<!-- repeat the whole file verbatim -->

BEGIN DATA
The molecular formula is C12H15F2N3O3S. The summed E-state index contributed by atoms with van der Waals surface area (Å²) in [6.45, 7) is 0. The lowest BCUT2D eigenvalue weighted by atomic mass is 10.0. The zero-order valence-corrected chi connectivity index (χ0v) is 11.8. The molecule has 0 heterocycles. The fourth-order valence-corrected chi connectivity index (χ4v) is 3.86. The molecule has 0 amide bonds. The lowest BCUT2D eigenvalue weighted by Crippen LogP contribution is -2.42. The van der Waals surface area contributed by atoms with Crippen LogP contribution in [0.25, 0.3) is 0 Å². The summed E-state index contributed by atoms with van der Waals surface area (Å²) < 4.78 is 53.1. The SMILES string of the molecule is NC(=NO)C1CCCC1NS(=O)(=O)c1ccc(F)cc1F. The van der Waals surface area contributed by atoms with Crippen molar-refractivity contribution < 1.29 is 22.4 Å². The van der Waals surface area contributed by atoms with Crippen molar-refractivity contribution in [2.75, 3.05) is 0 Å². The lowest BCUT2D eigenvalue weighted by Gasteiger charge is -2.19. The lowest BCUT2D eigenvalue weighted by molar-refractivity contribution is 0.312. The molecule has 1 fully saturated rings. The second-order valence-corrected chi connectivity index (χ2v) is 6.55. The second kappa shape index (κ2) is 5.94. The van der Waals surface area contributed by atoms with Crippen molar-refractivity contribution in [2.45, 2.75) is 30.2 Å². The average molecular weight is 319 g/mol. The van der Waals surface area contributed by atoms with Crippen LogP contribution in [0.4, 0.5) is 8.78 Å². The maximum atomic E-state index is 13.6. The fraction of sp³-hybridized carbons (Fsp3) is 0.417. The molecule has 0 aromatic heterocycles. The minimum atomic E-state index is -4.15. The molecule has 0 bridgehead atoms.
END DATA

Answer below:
The molecular formula is C12H15F2N3O3S. The summed E-state index contributed by atoms with van der Waals surface area (Å²) in [6.45, 7) is 0. The lowest BCUT2D eigenvalue weighted by atomic mass is 10.0. The zero-order valence-corrected chi connectivity index (χ0v) is 11.8. The molecule has 0 heterocycles. The fourth-order valence-corrected chi connectivity index (χ4v) is 3.86. The molecule has 0 amide bonds. The lowest BCUT2D eigenvalue weighted by Crippen LogP contribution is -2.42. The van der Waals surface area contributed by atoms with Crippen LogP contribution in [0.25, 0.3) is 0 Å². The summed E-state index contributed by atoms with van der Waals surface area (Å²) < 4.78 is 53.1. The SMILES string of the molecule is NC(=NO)C1CCCC1NS(=O)(=O)c1ccc(F)cc1F. The van der Waals surface area contributed by atoms with Crippen molar-refractivity contribution < 1.29 is 22.4 Å². The van der Waals surface area contributed by atoms with Crippen molar-refractivity contribution in [2.75, 3.05) is 0 Å². The lowest BCUT2D eigenvalue weighted by Gasteiger charge is -2.19. The lowest BCUT2D eigenvalue weighted by molar-refractivity contribution is 0.312. The molecule has 1 fully saturated rings. The second-order valence-corrected chi connectivity index (χ2v) is 6.55. The second kappa shape index (κ2) is 5.94. The van der Waals surface area contributed by atoms with Crippen molar-refractivity contribution in [2.45, 2.75) is 30.2 Å². The average molecular weight is 319 g/mol. The van der Waals surface area contributed by atoms with Crippen LogP contribution in [0.4, 0.5) is 8.78 Å². The maximum atomic E-state index is 13.6. The fraction of sp³-hybridized carbons (Fsp3) is 0.417. The molecule has 0 aromatic heterocycles. The minimum atomic E-state index is -4.15. The molecule has 0 bridgehead atoms.